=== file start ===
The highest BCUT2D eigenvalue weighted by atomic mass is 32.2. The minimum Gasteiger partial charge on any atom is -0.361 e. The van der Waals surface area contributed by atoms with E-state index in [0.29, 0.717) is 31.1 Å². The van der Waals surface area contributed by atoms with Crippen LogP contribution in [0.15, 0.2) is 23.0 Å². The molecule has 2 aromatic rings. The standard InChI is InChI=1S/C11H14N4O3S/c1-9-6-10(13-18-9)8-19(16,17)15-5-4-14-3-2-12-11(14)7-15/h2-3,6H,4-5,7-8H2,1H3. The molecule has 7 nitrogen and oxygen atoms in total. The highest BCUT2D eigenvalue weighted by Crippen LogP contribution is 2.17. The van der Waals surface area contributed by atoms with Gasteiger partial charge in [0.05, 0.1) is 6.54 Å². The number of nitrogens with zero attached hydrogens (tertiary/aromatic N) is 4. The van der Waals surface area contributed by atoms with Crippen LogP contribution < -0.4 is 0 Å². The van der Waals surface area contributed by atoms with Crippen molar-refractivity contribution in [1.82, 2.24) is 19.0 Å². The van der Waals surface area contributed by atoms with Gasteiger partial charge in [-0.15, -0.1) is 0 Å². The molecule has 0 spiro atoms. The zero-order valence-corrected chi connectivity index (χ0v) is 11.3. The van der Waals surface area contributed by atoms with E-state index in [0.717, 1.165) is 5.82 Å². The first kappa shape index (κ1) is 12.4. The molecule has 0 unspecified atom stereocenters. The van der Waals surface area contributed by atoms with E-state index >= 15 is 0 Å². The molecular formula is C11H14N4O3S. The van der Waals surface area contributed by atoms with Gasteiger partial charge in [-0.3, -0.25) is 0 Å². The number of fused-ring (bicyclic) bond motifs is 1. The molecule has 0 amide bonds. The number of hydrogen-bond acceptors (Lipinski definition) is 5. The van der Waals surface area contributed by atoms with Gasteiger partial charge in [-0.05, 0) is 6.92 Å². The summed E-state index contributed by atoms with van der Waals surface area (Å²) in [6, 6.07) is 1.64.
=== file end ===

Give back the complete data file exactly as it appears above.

The highest BCUT2D eigenvalue weighted by atomic mass is 32.2. The minimum Gasteiger partial charge on any atom is -0.361 e. The van der Waals surface area contributed by atoms with E-state index in [0.29, 0.717) is 31.1 Å². The van der Waals surface area contributed by atoms with Crippen LogP contribution in [0.15, 0.2) is 23.0 Å². The molecule has 2 aromatic rings. The standard InChI is InChI=1S/C11H14N4O3S/c1-9-6-10(13-18-9)8-19(16,17)15-5-4-14-3-2-12-11(14)7-15/h2-3,6H,4-5,7-8H2,1H3. The molecule has 7 nitrogen and oxygen atoms in total. The highest BCUT2D eigenvalue weighted by Crippen LogP contribution is 2.17. The van der Waals surface area contributed by atoms with Gasteiger partial charge in [0.05, 0.1) is 6.54 Å². The number of nitrogens with zero attached hydrogens (tertiary/aromatic N) is 4. The van der Waals surface area contributed by atoms with Crippen LogP contribution < -0.4 is 0 Å². The van der Waals surface area contributed by atoms with Crippen molar-refractivity contribution in [1.82, 2.24) is 19.0 Å². The van der Waals surface area contributed by atoms with Gasteiger partial charge in [-0.15, -0.1) is 0 Å². The molecule has 0 spiro atoms. The zero-order valence-corrected chi connectivity index (χ0v) is 11.3. The van der Waals surface area contributed by atoms with E-state index in [0.717, 1.165) is 5.82 Å². The first kappa shape index (κ1) is 12.4. The molecule has 0 unspecified atom stereocenters. The van der Waals surface area contributed by atoms with E-state index >= 15 is 0 Å². The molecular formula is C11H14N4O3S. The van der Waals surface area contributed by atoms with Gasteiger partial charge in [-0.3, -0.25) is 0 Å². The number of fused-ring (bicyclic) bond motifs is 1. The molecule has 0 amide bonds. The number of hydrogen-bond acceptors (Lipinski definition) is 5. The van der Waals surface area contributed by atoms with Gasteiger partial charge in [-0.05, 0) is 6.92 Å². The summed E-state index contributed by atoms with van der Waals surface area (Å²) in [6, 6.07) is 1.64.